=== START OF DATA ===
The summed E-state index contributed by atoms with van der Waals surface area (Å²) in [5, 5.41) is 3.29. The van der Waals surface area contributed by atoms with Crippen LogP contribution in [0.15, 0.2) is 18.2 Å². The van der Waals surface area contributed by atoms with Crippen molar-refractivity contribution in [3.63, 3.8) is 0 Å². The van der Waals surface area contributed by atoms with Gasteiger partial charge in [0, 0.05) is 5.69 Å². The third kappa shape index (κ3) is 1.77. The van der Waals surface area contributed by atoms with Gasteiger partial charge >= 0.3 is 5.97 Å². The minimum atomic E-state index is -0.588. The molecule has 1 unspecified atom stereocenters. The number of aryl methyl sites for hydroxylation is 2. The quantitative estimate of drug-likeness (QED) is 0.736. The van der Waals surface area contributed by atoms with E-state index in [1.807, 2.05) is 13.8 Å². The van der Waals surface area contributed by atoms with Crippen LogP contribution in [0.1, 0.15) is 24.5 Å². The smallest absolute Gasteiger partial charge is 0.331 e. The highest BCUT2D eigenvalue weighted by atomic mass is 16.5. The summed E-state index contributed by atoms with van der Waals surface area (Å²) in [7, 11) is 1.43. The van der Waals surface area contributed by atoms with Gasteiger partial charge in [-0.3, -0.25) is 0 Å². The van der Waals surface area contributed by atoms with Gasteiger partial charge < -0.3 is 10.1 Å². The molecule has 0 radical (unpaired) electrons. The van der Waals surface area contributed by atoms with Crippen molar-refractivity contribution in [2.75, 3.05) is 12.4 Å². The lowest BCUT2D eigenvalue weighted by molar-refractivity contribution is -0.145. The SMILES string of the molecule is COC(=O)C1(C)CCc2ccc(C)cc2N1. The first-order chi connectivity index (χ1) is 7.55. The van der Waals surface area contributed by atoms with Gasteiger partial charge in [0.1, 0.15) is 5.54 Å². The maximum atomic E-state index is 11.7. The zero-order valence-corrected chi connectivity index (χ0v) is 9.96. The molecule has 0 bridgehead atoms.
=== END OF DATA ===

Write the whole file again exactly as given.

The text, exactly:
The summed E-state index contributed by atoms with van der Waals surface area (Å²) in [5, 5.41) is 3.29. The van der Waals surface area contributed by atoms with Crippen LogP contribution in [0.15, 0.2) is 18.2 Å². The van der Waals surface area contributed by atoms with Crippen molar-refractivity contribution in [3.63, 3.8) is 0 Å². The van der Waals surface area contributed by atoms with Gasteiger partial charge in [0, 0.05) is 5.69 Å². The third kappa shape index (κ3) is 1.77. The van der Waals surface area contributed by atoms with Gasteiger partial charge >= 0.3 is 5.97 Å². The minimum atomic E-state index is -0.588. The molecule has 1 unspecified atom stereocenters. The number of aryl methyl sites for hydroxylation is 2. The quantitative estimate of drug-likeness (QED) is 0.736. The van der Waals surface area contributed by atoms with E-state index in [1.807, 2.05) is 13.8 Å². The van der Waals surface area contributed by atoms with Crippen LogP contribution in [0.1, 0.15) is 24.5 Å². The smallest absolute Gasteiger partial charge is 0.331 e. The highest BCUT2D eigenvalue weighted by atomic mass is 16.5. The summed E-state index contributed by atoms with van der Waals surface area (Å²) in [7, 11) is 1.43. The van der Waals surface area contributed by atoms with Gasteiger partial charge in [-0.3, -0.25) is 0 Å². The van der Waals surface area contributed by atoms with Gasteiger partial charge < -0.3 is 10.1 Å². The molecule has 0 radical (unpaired) electrons. The van der Waals surface area contributed by atoms with Crippen molar-refractivity contribution in [2.75, 3.05) is 12.4 Å². The lowest BCUT2D eigenvalue weighted by molar-refractivity contribution is -0.145. The SMILES string of the molecule is COC(=O)C1(C)CCc2ccc(C)cc2N1. The first-order chi connectivity index (χ1) is 7.55. The van der Waals surface area contributed by atoms with Gasteiger partial charge in [0.1, 0.15) is 5.54 Å². The maximum atomic E-state index is 11.7. The zero-order valence-corrected chi connectivity index (χ0v) is 9.96. The molecule has 0 bridgehead atoms.